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Written by Mitch Maersch   
Wednesday, 08 June 2016 21:46

Cultures clash in an educational way for teacher with classrooms in Cedar Grove and Japan

Jordan Hoeppner at first struggled to adjust to a new culture after being hired by Cedar Grove-Belgium High School two years ago.

Not that he’s not from America or even Wisconsin — he’s a Sussex native ­— but he spent three years teaching in Japan right out of college and still returns to teach during summers.Jordan Hoeppner
Across the Pacific Ocean, the symbol for customers of any business is royalty, Hoeppner said, and they are treated as such. He got the American wake-up call from a rude cashier upon landing in Chicago.
“That was probably my biggest reverse culture shock,” he said.
Hoeppner grew up with an interest in Japan and its history, including baseball. He followed Japanese-turned-American players Ichiro Suzuki and Hideo Nomo. As soon as he finished his teaching degree at the University of Wisconsin-Stevens Point in 2010, he went to Japan.
There came his initial culture shock.
“It was like a totally different world at first,” he said.
Hoeppner could read basic Japanese, but not technical terms. Paying an electric bill was difficult, and he didn’t drive.
“Being reliant on others is tough,” he said.
So is sometimes feeling like he was in a zoo exhibit. Hoeppner teaches in Isesaki, a city a two hour drive from Tokyo with few foreigners. People are friendly but fascinated with his blond hair. One child once walked up to him and began petting his arm.
Hoeppner’s stature didn’t help him blend in. The 6-foot, 5-inch American found success on the basketball court in a country where the average male height is 5-10, but Hoeppner said ceilings are often too low for him.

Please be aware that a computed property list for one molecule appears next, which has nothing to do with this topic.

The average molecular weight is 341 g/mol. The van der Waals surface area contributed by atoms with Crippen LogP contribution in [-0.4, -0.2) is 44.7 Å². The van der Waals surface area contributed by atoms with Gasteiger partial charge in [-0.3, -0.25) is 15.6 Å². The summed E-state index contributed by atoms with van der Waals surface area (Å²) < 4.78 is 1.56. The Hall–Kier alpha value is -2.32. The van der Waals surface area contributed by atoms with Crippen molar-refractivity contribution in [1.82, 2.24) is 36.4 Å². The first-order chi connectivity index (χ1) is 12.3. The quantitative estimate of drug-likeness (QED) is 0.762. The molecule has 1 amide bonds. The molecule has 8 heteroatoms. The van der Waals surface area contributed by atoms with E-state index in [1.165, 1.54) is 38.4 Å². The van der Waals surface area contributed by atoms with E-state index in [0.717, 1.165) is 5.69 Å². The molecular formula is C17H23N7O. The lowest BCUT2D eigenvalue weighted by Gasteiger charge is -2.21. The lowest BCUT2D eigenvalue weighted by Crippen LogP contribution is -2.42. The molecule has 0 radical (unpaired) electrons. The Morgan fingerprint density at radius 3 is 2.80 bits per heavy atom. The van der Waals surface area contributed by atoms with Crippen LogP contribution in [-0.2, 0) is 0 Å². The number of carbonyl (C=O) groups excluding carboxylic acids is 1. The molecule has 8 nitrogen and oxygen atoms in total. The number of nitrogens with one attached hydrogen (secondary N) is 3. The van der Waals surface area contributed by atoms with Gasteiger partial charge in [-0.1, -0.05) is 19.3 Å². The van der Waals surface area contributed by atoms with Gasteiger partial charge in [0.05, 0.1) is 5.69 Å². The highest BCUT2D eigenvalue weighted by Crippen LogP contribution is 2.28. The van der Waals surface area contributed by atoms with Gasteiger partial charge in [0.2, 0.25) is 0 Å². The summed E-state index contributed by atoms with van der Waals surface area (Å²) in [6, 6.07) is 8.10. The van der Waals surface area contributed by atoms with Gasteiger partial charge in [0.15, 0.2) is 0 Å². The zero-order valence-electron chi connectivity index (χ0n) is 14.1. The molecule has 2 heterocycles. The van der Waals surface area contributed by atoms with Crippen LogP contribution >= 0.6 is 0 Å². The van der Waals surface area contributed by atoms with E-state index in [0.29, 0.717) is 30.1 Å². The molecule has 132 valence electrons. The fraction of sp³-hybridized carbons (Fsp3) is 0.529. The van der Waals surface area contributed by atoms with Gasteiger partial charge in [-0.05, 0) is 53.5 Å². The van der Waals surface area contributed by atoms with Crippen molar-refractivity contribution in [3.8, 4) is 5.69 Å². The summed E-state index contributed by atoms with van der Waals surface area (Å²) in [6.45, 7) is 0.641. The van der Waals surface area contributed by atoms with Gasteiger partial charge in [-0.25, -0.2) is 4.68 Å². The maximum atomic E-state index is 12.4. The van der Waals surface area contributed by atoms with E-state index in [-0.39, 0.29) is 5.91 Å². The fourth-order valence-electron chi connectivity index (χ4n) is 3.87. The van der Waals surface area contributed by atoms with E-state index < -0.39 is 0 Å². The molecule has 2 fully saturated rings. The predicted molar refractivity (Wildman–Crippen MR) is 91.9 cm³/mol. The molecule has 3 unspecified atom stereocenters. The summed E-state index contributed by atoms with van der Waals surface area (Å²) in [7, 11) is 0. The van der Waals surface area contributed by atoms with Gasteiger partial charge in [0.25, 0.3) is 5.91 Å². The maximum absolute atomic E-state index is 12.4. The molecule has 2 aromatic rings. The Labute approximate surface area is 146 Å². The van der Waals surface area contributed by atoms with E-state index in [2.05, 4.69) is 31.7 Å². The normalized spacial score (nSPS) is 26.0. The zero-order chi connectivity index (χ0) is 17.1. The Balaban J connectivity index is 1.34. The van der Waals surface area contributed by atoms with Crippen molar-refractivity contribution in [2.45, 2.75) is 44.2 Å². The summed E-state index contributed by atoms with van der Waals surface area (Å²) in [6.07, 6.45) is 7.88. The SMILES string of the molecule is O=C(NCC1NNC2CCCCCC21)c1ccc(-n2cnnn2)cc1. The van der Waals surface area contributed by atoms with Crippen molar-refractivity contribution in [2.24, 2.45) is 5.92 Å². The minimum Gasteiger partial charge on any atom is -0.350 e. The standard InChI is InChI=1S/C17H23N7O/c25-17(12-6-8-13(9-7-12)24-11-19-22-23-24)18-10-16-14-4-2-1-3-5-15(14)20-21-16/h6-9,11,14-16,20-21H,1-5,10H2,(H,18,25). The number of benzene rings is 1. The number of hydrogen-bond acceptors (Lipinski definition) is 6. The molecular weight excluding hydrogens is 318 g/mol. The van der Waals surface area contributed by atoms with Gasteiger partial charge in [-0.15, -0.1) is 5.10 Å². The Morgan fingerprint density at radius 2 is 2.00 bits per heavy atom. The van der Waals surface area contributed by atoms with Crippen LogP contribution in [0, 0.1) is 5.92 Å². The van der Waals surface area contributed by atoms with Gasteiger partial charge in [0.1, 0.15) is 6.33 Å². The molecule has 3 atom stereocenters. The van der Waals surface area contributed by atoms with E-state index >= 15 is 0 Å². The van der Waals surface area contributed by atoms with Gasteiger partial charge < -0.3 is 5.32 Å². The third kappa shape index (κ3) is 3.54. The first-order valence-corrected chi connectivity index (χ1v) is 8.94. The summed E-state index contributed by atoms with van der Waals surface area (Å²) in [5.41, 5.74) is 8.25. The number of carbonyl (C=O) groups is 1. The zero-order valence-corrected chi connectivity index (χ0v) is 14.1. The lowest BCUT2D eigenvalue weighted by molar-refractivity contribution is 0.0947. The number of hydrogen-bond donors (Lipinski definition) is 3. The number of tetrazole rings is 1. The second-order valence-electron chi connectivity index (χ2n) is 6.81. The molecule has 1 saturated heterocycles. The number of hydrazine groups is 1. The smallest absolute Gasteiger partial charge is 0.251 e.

The heat was another difficulty. In summer, temperatures reach 95 to go along with high humidity.
“You’re sweating when you get out of the shower in the morning. It never stops,” Hoeppner said.
Culturally, Hoeppner adjusted to a more reserved, kind society. In Japan, it’s considered impolite to speak one’s mind.
“There’s actually no word for ‘no’ in Japanese culture,” Hoeppner said.
But there’s a word for love, and Hoeppner met his wife at the international school where they both worked. Hisami is a Japanese native who experienced an opposite yet similar meteorological adaptation to Hoeppner’s when the couple moved to Sheboygan Falls.
“She struggles with the winters here,” he said.
But Hisami loves America, and Jordan likes teaching better in the United States.
All students at the end of sixth grade must take a national test to get into junior high school. Many study for the test years ahead of time at “cram schools” for several hours after their regular school day. Cram school ran so long a curfew had to be issued, Hoeppner said.
“In Japan, there’s so much stress on students,” he said.
Students attend school year round in Japan, a total of 240 days, compared to about 180 in America. By the time Japanese students finish junior high, they will have spent more time in school than American high school seniors.
Though many attend, high school is not required in Japan. Expensive schools focus on certain areas of study, like science, humanities or technology. One of Hoeppner’s nephews was hired out of high school by a firm that makes microchips for iPhones and iPods. One of his nieces is learning how to plant rice and manage a farm at an agricultural high school.